Using Power Query to replace thousands of VLOOKUP() formulae with a simple query join is relatively straightforward. As long as you have fields in the two separate tables that link one to the other you can just load each Excel Table and save it as a 'Connection only'. This will then allow you to use New Query, Combine Queries to merge the two queries using the linking field to join them. Once merged, you can produce a single output query or table including the required information from both of the two original tables.
The more difficult task in this case was to create the output in a format that would allow for easy processing and reporting. Rather than additional columns for each period's data, it would be better to have a single amount column but separate rows for each period. Assuming annual subscriptions, this would require each transaction to be transformed into up to 13 rows. Each row would start off being identical apart from containing different period end dates. If there's an easy way to do this automatically in Excel rows and columns, I haven't yet worked out what it is. In the Power Query editor we can just add a column to our existing, merged, table that includes a list of the numbers 0 to 12. The interface would help us to do this using the Add Column, Add Custom Column command but we would need to know about the existence of the List.Numbers() function:
Each of our transaction rows now includes a 'cell' in the new custom column that holds this additional 'dimension'. If we expand the contents of this cell we create our additional rows:
We can then use further added columns to use our numbers to create 13 month end dates and then allocate the appropriate proportion of each of our receipts to the relevant month or part of a month.
Our finalised query can then be loaded to a worksheet table and used to produce whatever reports we require, such as a list of accrued amounts by period.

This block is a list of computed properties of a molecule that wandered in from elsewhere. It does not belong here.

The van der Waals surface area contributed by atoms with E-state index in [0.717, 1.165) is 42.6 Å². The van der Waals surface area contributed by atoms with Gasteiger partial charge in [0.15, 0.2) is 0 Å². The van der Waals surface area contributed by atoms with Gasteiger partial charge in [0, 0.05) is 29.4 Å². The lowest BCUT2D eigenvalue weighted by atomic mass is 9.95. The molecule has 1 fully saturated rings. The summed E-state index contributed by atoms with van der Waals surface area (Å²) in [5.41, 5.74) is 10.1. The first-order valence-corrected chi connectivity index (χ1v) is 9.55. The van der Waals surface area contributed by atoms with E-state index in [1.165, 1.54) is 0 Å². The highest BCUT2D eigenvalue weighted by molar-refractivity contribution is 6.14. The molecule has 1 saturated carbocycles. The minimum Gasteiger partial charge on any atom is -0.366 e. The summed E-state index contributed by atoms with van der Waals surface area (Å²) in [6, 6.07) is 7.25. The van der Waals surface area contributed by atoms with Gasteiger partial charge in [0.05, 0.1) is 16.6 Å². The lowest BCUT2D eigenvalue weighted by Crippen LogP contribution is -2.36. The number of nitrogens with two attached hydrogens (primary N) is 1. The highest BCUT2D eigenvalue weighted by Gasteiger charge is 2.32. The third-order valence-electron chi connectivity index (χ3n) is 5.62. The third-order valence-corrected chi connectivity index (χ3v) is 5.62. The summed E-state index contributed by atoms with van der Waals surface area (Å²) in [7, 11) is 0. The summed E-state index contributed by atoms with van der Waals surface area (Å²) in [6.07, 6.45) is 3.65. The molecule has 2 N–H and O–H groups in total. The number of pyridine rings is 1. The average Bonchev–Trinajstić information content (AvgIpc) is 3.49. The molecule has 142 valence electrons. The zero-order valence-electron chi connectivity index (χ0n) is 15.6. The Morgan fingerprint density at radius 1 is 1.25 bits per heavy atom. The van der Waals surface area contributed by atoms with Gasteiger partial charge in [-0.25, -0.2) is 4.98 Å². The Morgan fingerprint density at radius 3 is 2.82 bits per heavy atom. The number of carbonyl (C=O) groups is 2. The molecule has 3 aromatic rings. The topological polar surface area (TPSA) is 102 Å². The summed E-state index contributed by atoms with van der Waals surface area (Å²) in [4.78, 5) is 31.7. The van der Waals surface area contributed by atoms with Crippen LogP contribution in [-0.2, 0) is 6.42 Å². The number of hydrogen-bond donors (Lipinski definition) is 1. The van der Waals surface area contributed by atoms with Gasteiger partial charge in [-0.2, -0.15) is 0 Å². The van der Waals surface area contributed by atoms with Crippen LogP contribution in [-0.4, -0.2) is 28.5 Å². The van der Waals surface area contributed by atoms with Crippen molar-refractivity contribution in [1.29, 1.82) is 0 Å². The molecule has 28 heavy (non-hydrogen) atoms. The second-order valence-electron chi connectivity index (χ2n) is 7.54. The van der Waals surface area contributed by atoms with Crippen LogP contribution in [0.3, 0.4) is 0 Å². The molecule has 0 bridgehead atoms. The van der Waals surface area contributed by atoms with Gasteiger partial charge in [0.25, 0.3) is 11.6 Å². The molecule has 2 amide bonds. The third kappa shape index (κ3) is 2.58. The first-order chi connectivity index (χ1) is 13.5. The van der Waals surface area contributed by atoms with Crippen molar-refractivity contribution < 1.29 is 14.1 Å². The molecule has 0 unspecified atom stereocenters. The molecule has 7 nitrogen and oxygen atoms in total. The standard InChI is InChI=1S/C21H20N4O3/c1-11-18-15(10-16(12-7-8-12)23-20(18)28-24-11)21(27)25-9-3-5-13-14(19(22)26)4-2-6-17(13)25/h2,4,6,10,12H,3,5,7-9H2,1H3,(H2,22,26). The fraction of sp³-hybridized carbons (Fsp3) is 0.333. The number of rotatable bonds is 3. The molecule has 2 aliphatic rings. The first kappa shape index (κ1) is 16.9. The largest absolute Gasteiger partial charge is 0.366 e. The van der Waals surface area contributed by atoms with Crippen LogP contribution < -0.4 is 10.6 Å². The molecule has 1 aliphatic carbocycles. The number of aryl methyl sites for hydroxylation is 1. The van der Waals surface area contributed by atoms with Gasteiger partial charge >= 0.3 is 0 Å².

Once set up, if our transactions and clients tables are linked directly to our accounting system, each month we can just refresh the tables and our queries using Data, Refresh All command to load the current month's data into our results table.
If you are interested in a more detailed guide, as well as a range of blog posts on different Excel issues, the Excel Community also includes some extended articles that cover certain subjects in more depth. The most recent of these presents this project as a case study with a step-by-step approach to the key stages of the process. See below for more details about the Excel Community and how to join.
This blog is brought to you by the Excel Community where you can find additional blogs, extended articles and webinar recordings on a variety of Excel related topics. In addition to live training events, Excel Community members have access to a full suite of online training modules from Excel with Business. There is also an online forum where you can ask questions and share ideas with other community members.
Thanks James and Teresa, glad you found it useful.
An excellent article, thank you for sharing this.